4/28/18

Reese Kaplan -- An Alternative to a Realmuto Trade

7 comments

Yes, my friends, this article is yet another examination of whether or not it makes sense to make a desperation trade for one J.T. Realmuto.  Everyone in baseball is well aware of the state of Mets’ catching and no one is going to offer up alternatives for less than a king’s ransom.  The question you have to ask yourself is if it makes sense to go for broke on someone like Realmuto?
Image result for jt realmuto
This season’s start on the DL notwithstanding, Realmuto has been durable – something  that should appeal to anyone who’s watched Travis d’Arnaud secure beachfront property next to David Wright on the DL.  In 2015 he played in 126 games.  The next year it rose to 137.  Last year it was 141 which is pretty much unheard of for a catcher.

Offensively, while he’s no Buster Posey or Gary Sanchez, the fact is he’s pretty good.
  In an average season he’s on tap to provide .282/15/67.  Now before you get too caught up in the numbers, remember that Travis d’Arnaud produced 16/57 in more than 184 fewer ABs last season. 

However, the other differentiating factor for Realmuto is his defense.  He’s 5% better than league average for gunning down runners.  d’Arnaud is 10% worse.  That’s a 15% improvement right there.

Dollar-wise he’s currently earning $2.9 million in 2018, arbitration eligible next year and a free agent in 2021.  So you’re looking at guaranteed availability for 2.75 seasons.  Then you’d have to decide if at then age 31 he’d be a good investment. 

Obviously comparisons to d’Arnaud are out the window given his familiar place back on the DL.  In fact, he’s like worn his Mets uniform for the last time since he’s already earning $3.475 million and not providing anything.  He looks to be a non-tender candidate for next season unless he’s willing to take a substantial pay cut.  Even then, a catcher who in his best days couldn’t throw and now coming back from Tommy John Surgery, well, that simply doesn’t seem like a wise investment.

So that brings us to Kevin Plawecki who finally seemed to be putting it together with the bat last summer in Las Vegas (and later in Queens), then again this spring in Port St. Lucie.  While he’s not going to provide you with power, he can likely contribute to the tune of around .260 and play a respectable defensive role handling the pitchers.  For reference, he had a bit of a defensive aberration last year, but usually puts up just a tick under league average in throwing out would-be base stealers.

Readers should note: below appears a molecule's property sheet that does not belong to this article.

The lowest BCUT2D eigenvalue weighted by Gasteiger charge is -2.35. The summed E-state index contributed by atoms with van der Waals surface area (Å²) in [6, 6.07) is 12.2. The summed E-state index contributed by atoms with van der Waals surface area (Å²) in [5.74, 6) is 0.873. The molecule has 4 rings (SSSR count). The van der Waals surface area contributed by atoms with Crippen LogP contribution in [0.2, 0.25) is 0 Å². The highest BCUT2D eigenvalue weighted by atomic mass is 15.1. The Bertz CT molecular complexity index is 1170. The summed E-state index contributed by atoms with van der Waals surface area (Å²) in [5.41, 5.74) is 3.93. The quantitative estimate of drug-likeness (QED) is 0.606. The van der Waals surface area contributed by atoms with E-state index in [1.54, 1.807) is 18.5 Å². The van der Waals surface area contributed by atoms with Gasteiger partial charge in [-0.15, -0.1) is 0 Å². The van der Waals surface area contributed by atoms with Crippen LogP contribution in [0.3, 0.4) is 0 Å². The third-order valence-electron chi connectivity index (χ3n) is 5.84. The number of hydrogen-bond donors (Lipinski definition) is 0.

Using the Yoenis Cespedes trade as a guideline, the Mets gave up a highly touted pitching prospect from AA in Michael Fulmer and a less heralded soft tosser in Luis Cessa.  To do the equivalent right now you would probably be looking at Corey Oswalt and any number of other options such as P.J. Conlon, Chris Flexen or even Marco Molina (who has not yet made the full return to what he was prior to surgery). 

Now wait a minute, you’re thinking, J.T. Realmuto is a “nice” player but he’s not Yoenis Cespedes. 

You’re absolutely right.  The sight of Realmuto in the batter’s box is not going to raise pitchers’ blood pressure the way “La Potencia” does.  However, you’re paying up in terms of positional rarity and your own desperate negotiating position.  Also, you’re paying for the long term and not simply for a 2 month rental (which is what Cespedes was at the time).

So there you have the question before you – suppose the Marlins said it would take Oswalt and Molina for 2.75 years of J.T. Realmuto.  I’d do that in a heartbeat.  However, since it’s not merely a rental and even projecting arbitration raises, you’re getting a player worth more than he will cost for through the end of the 2020 season, it’s going to take more. 

How much more?  Well, if you take a catcher from the Marlins you probably should think about one going back to them.  Right now their backup to Realmuto is journeyman Bryan Holaday and young Tomas Telis.  Kevin Plawecki is probably a bit of an upgrade and he’s still earning under $1 million.  You might have to offer up Tomas Nido as an alternative.  For that matter, you might have to dangle Patrick Mazeika who has a .306 career minor league batting average.  Then the Marlins would be the ones treading water, perhaps force feeding Mazeika to the majors as soon as next year.  Given the penurious state of the Marlins, that may not be a problem for them. 

OK, so now the package is Oswalt, Molina and Mazeika.  I’m still inclined to do the deal.  In fact, if they insist on a 4th player, I would make it Plawecki.  That would leave the Mets with Realmuto starting and your choice of Jose Lobaton or Nido as your backup.